Decision: State v. Brinklow

January 30th. The Kansas Supreme Court has issued its opinion in State v. Brinklow (No. 96,231). In a unanimous opinion, written by Justice Johnson, the Court vacated Earl Brinklow’s conviction for six counts of indecent liberties with a child. The case was remanded for a new trial in the light of several irregularities at trial which the Court said combined to deny Brinklow a fair hearing. Note: Former Chief Justice Kay McFarland (who was still a member of the Court at the time of argument) did not participate in the case. Her place was taken by Judge Cristel Marquardt of the Court of Appeals.

In April-May of 2001 Brinklow allegedly molested his 11-year-old stepdaughter, A.C. When A.C. reported this to her mother a disturbance ensued and police were called to the house. A.C. told the police what happened. Brinklow maintained that it was a lie concocted by the girl to get him out of the house. The next day A.C. withdrew her allegation, saying it was made up. Brinklow and his wife separated. In 2005 A.C. attempted to kill herself. When asked by a psychiatrist why she had done so, she reported her original claim about Brinklow. Brinklow was arrested and charged with six counts of indecent liberties with a child.

At trial, Brinklow sought to have various witnesses sequestered since his defense hinged in part on claiming that the story was concocted. The judge asked the prosecutor if he objected to this and the prosecutor did. Brinklow’s motion was denied. He appeals this decision as well as several claims of prosecutorial misconduct.

The Court ruled for Brinklow that the trial court had abused its discretion when deciding Brinklow’s sequestration motion. The State has no veto of such motions, they are left up to the trial court. By seemingly relying on the prosecutor’s consent the judge committed an error of law. The Court further notes that the mother was asked questions about her daughter’s testimony that took the form of leading her into agreeing with what her daughter had said with no elaboration. Since Brinklow’s sequestration motion was an attempt to prevent this from happening, the Court ruled that he suffered prejudice from the error.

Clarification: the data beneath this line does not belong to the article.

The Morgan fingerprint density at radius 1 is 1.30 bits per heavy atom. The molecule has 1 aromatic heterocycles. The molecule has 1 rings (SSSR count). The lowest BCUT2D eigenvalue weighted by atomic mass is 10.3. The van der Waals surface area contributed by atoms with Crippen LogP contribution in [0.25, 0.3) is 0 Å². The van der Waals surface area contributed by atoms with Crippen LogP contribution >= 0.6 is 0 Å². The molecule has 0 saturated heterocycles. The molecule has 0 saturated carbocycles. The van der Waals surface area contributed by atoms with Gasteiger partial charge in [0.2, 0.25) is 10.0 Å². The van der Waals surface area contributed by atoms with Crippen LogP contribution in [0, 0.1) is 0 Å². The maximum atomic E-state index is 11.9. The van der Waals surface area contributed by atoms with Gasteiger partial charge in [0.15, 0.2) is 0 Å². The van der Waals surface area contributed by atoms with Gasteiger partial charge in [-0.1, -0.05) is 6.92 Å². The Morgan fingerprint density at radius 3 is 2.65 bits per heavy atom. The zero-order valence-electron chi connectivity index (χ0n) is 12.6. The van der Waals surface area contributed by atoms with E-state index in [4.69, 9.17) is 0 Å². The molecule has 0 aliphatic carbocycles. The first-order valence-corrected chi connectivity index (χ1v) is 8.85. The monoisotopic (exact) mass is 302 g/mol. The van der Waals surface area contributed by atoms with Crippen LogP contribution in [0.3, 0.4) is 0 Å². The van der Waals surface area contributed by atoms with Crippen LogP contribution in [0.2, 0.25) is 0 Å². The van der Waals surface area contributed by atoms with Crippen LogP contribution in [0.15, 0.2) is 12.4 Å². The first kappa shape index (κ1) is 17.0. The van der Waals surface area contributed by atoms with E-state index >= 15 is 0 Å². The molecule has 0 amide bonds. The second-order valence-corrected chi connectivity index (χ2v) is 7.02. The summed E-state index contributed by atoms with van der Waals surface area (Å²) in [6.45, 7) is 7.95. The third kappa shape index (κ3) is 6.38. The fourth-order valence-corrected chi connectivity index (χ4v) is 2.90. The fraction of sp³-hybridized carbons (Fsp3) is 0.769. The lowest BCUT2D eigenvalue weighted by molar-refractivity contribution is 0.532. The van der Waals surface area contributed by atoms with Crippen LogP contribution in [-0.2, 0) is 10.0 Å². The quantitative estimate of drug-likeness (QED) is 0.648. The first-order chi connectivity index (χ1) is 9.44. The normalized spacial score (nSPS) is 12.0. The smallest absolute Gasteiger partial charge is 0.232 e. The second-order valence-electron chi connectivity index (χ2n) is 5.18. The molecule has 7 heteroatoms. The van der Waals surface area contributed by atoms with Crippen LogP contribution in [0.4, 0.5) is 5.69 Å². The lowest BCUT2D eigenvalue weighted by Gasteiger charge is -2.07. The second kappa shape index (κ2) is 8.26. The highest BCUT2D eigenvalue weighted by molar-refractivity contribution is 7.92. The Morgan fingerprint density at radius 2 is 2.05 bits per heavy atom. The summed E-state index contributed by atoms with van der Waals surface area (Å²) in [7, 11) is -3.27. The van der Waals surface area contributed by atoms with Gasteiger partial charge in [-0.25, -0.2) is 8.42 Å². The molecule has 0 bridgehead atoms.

The Court ruled against most of Brinklow’s allegations of prosecutorial misconduct finding that they fell within the latitude left to prosecutors at trial. However it found fault with a section of the summing up in which the prosecutor told jurors that “sometimes you just know” when someone is guilty. The Court held that this could have led jurors to use a weaker standard of proof than ‘beyond a reasonable doubt’. The Court noted that a previous case where a prosecutor was not faulted for using the phrase “‘You just have to intuitively know when you see it” was different because that prosecutor was referring to what the definition of ‘beyond a reasonable doubt’ was. In this case there was no such linkage. The Court also found fault with one statement which vouched for the credibility of a prosecution witness and one which it held was an appeal to the jurors emotions. Both these errors were fleeting and the Court said that by themselves they would not be sufficient for Brinklow’s appeal to prevail. Combined with the others, especially the sequestration motion error, the cumulative errors were enough.


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